Bush and Folger’s The Promise of Mediation was published in 1994, and to mark the 10-year anniversary of this influential book, the Institute for the Study of Conflict Transformation (ISCT) sponsored the First National Conference on Transformative Mediation on November 7 and 8 in Philadelphia. Over 300 people from throughout the United States and several foreign countries came to share their insights and learn from those who developed the transformative orientation, on the theme of “Looking Back, Looking Forward: Transformative Practice Ten Years after The Promise of Mediation.” The event also marked the publication of the second, revised edition of The Promise. There was one day of pre-conference workshops followed by the two days of the conference with presentations and interactive sessions all focused on the overall theme of the past, present, and future of the transformative orientation..
I participated in the conference and would like to comment on some of the themes that seemed to emerge regarding the transformative “movement” and, to some extent, ISCT, which has been helping shape that movement. Being the social constructionist that I am, I acknowledge that these themes are my own reality and created in part out of my background as a psychologist, academic, and ISCT fellow. So, with that caution in mind, here are some of the major themes that surfaced for me.
Transformative mediation has come a long way in the last decade, but those developments have not been thoroughly documented.
The term “transformative mediation” was hardly in anyone’s vocabulary 10 years ago and today it is considered to be a major movement within the mediation field. Major corporations and agencies have adopted the model—United States Postal Service, Raytheon, Transportation Security Administration—and research has convincingly shown its effectiveness. The theoretical clarity of the model has prompted the mediation field to examine basic theoretical premises, leading to more thoughtful examination of the purposes behind prescribed mediation practices. The entire concept of mediator assessment and certification is being re-thought thanks in part to the insight from transformative mediation that mediation is not a unitary practice.
The second edition of The Promise helps document some of these developments and acknowledges the contributions of the many people who have advanced the model. Yet some of the story remains untold. The remarkable expansion of the transformative model in community mediation centers is known, yet the account of why and how this happened has not been expressed. In a related vein, more could be written about how the model was adopted by the USPS, Raytheon, and TSA.
And, importantly, although the essentials of the orientation remain the same, the model has been elaborated in the last decade. There is much new material on, for example, what weakness and self-absorption look like; the essential skills of a transformative mediator; the major “strategies” of competent transformative practice; and transformative mediator assessment, both for formative and summative purposes, using video tapes and in a live-action setting. Documentation of some of these developments has been written and is broadly available, but some is written only in revised manual pages or otherwise relatively inaccessible to practicing mediators. This brings me to my second observation.
Developments in the model should be made more accessible to practicing mediators.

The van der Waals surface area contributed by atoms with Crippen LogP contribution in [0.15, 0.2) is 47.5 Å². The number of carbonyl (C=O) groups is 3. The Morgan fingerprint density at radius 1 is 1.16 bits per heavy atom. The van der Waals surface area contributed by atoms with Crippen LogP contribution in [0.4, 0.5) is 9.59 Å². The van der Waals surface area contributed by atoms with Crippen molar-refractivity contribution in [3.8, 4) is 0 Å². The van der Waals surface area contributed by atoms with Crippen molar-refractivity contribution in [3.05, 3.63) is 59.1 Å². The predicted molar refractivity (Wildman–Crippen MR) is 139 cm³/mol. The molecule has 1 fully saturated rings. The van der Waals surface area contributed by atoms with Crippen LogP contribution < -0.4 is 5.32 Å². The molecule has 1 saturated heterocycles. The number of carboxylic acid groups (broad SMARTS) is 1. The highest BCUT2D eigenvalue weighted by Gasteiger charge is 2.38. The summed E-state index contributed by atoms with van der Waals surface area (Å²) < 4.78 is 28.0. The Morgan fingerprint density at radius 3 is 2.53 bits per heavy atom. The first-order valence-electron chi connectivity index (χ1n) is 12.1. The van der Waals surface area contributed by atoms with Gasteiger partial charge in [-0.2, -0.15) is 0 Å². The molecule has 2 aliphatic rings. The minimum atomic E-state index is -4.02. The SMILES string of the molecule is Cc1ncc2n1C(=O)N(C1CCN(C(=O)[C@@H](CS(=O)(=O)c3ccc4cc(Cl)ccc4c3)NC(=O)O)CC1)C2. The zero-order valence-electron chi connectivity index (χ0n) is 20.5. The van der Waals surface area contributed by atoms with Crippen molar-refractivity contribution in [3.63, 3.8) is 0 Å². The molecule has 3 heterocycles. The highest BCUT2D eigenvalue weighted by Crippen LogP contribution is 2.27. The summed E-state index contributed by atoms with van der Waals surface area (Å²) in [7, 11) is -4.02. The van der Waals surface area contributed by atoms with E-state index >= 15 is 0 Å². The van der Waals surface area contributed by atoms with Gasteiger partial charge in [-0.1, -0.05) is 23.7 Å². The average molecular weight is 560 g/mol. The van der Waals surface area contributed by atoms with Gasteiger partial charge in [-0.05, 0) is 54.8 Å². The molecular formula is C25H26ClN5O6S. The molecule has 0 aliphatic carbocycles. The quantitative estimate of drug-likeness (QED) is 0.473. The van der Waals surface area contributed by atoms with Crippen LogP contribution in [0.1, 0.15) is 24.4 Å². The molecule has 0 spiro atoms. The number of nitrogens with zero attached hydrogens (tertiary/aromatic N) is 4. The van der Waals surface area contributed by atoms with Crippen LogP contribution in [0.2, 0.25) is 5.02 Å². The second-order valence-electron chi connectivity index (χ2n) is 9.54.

At the conference I saw great interest in the new developments in the model, especially those relating to practice. Some of these ideas are in published form, either from ISCT, such as Designing Mediation; in conflict journals, such as Conflict Resolution Quarterly or Negotiation Journal; or in law journals, such as Pepperdine Dispute Resolution Law Journal or Ohio State Journal on Dispute Resolution. But it is becoming clear to me that these developments need to be more accessible to people whose day-to-day practice is mediation.
I mean “accessible” in two ways. First, the publication outlets should be more readily available to practicing mediators. Most people don’t have law journals or conflict journals on their coffee tables. Maybe ISCT should think about organizing a practitioner-oriented newsletter (print or email) or website. Second, whatever is written for these outlets should have the practitioner audience in mind. The documentation and theoretical/conceptual background necessary for an academic audience may not be helpful for practitioners.
The model is being applied to settings other than mediation.
An examination of the conference agenda reveals, first, that the transformative orientation is practiced in a number of different mediation contexts—e.g., divorce, police/community relations, workplace, elder mediation, child permanency, and schools. It is also evident that the model is being applied more broadly. For example, in facilitating large group dialogue. Also, the relational worldview, upon which the transformative orientation is based, is being applied by consultants working with entities (such as schools, corporations, and prisons) that are considering in a systemic way how they handle conflict. Further, the relational worldview is being applied to the development of training programs to help individuals have more productive conflict interactions with each other, without the presence of a mediator. Thus, there is recent interest in “conflict communication” training. This application of the orientation to other settings is an exciting trend and it will be important for those involved both to explicitly link their practice to the premises of the orientation and to share their insights with others.